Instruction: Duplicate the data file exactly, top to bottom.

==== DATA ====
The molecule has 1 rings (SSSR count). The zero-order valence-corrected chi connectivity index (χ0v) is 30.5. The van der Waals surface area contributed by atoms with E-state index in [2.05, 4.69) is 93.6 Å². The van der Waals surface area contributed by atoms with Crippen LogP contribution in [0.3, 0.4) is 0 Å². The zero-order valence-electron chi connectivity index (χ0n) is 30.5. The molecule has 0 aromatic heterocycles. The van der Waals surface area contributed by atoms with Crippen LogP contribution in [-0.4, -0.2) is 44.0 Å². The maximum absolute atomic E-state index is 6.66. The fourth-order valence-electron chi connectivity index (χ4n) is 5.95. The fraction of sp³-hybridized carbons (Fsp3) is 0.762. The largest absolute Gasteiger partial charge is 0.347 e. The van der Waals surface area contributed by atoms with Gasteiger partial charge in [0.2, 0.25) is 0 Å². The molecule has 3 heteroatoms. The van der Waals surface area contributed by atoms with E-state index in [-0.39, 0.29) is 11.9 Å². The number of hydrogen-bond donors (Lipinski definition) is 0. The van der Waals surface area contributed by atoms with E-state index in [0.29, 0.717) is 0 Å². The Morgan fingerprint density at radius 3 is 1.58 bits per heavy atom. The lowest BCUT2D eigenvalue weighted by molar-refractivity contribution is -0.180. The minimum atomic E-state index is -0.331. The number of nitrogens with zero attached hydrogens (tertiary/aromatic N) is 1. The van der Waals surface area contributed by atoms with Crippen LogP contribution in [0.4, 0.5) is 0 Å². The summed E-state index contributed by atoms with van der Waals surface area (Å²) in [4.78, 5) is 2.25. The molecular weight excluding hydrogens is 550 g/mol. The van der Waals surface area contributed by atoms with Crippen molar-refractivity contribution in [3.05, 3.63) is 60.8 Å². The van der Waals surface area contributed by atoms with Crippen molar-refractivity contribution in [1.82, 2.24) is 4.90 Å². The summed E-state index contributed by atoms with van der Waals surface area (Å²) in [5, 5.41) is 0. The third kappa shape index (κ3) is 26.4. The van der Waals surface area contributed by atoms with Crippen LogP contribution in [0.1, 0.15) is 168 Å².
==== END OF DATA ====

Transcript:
The molecule has 1 rings (SSSR count). The zero-order valence-corrected chi connectivity index (χ0v) is 30.5. The van der Waals surface area contributed by atoms with E-state index in [2.05, 4.69) is 93.6 Å². The van der Waals surface area contributed by atoms with Crippen LogP contribution in [0.3, 0.4) is 0 Å². The zero-order valence-electron chi connectivity index (χ0n) is 30.5. The molecule has 0 aromatic heterocycles. The van der Waals surface area contributed by atoms with Crippen LogP contribution in [-0.4, -0.2) is 44.0 Å². The maximum absolute atomic E-state index is 6.66. The fourth-order valence-electron chi connectivity index (χ4n) is 5.95. The fraction of sp³-hybridized carbons (Fsp3) is 0.762. The largest absolute Gasteiger partial charge is 0.347 e. The van der Waals surface area contributed by atoms with Gasteiger partial charge in [0.2, 0.25) is 0 Å². The molecule has 3 heteroatoms. The van der Waals surface area contributed by atoms with E-state index in [-0.39, 0.29) is 11.9 Å². The number of hydrogen-bond donors (Lipinski definition) is 0. The van der Waals surface area contributed by atoms with E-state index in [0.29, 0.717) is 0 Å². The Morgan fingerprint density at radius 3 is 1.58 bits per heavy atom. The lowest BCUT2D eigenvalue weighted by molar-refractivity contribution is -0.180. The minimum atomic E-state index is -0.331. The number of nitrogens with zero attached hydrogens (tertiary/aromatic N) is 1. The van der Waals surface area contributed by atoms with Crippen LogP contribution in [0.4, 0.5) is 0 Å². The summed E-state index contributed by atoms with van der Waals surface area (Å²) in [4.78, 5) is 2.25. The molecular weight excluding hydrogens is 550 g/mol. The van der Waals surface area contributed by atoms with Crippen molar-refractivity contribution in [3.05, 3.63) is 60.8 Å². The van der Waals surface area contributed by atoms with Crippen molar-refractivity contribution in [1.82, 2.24) is 4.90 Å². The summed E-state index contributed by atoms with van der Waals surface area (Å²) in [5, 5.41) is 0. The third kappa shape index (κ3) is 26.4. The van der Waals surface area contributed by atoms with Crippen LogP contribution in [0.1, 0.15) is 168 Å².